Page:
For his later fashion and product commissions Newton often shot photographic sequences. Examples include his black-and-white visual narrative for Villeroy & Boch (1985), a color series with Monica Bellucci in different dresses by Blumarine (1998), as well as several motifs for a sports magazine calendar (2002) – in the latter case, the young bikini-clad women were not pictured as usual at the beach, but in the desert. The various series presented in this current exhibition are complemented by single images Newton shot for the German, American, Italian, French, and Russian editions of Vogue, primarily in and around Monte Carlo. He depicted some of his models in the garage of his own apartment building in Monaco, occasionally staging them in dialogue with the cars that were parked there. Newton transformed banal locations into starkly contrasting or particularly minimalist theatrical stages for his unconventional scenarios.

Fashion photography – which describes and constantly redefines the spirit of the times – aims to tell exciting and surprising stories with images. In this respect, Bourdin and Newton mastered this task perfectly.

Small and intimate, “June’s Room” at the Helmut Newton Foundation is reserved for friends and colleagues of the Newtons – this time for Helmut Newton’s former assistant Angelo Marino, who has also worked with Newton’s widow June (alias Alice Springs) since 2004. Complementing the works of Bourdin and Newton, Marino offers us under the title Another Story an eclectic view of his immediate surroundings with snapshots of fellow travelers, the sea, the passing architecture or landscape as seen from the train window during his daily commute from his home in Cannes to his workplace in Monte Carlo. Marino’s images, shot with an iPhone, include amusing, bizarre, and everyday situations presented in surreal colorfulness. The square picture format and the vibrant colors in Marino’s images are reminiscent of the legendary SX70 Polaroids that Helmut Newton used for decades to sketch his ideas and compositions, which he later considered to be independent works in their own right.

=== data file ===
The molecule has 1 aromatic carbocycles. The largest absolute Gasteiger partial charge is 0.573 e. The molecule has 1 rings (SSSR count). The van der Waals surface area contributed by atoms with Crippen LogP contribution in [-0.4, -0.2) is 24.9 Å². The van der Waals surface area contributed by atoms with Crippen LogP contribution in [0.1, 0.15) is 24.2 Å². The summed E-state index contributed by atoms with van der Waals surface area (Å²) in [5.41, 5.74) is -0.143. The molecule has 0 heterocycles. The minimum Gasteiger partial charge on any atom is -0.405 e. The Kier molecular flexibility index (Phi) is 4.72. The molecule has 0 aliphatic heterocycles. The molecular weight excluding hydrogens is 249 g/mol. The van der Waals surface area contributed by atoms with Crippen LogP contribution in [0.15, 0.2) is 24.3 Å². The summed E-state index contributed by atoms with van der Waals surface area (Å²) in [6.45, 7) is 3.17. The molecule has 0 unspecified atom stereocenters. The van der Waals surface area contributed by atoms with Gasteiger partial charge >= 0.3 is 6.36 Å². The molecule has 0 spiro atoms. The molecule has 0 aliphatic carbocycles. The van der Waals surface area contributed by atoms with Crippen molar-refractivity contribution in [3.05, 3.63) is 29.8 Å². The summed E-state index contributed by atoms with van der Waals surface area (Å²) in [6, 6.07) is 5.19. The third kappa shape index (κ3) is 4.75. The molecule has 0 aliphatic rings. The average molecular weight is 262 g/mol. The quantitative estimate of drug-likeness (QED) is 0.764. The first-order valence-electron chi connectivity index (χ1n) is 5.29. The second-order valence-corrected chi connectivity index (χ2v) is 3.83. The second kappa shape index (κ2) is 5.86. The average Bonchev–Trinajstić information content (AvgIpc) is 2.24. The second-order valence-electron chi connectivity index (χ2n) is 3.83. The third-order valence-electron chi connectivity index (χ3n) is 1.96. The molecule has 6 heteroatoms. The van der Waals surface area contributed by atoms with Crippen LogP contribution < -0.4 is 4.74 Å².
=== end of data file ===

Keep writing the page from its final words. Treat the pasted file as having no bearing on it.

Marino has arranged his photographs into 52 elongated tableaux, each consisting of five color images to represent one week of the year, with 260 images in total. In “June’s Room” the images’ shifting lighting conditions capture the change of the seasons, while each individual picture characterizes and symbolizes a day and the journey from one place to the next. Together they manifest a state of being on the road in subjectively chosen, fleeting fragments of everyday life.

Angelo Marino is a quiet and precise observer of his environment. As a long-time assistant of Helmut Newton, who continued to use analogue and non-digital photography in his later work, Marino’s series of mobile phone images enhances the current exhibition by the addition of a new technological aspect. Another Story is an associative sequence, a modern photographic road trip that is narrated with atmospheric visual details. Rich in the variety of both their form and content, Marino’s images give us the impression that reality, transformed into a digital backdrop, is passing us by.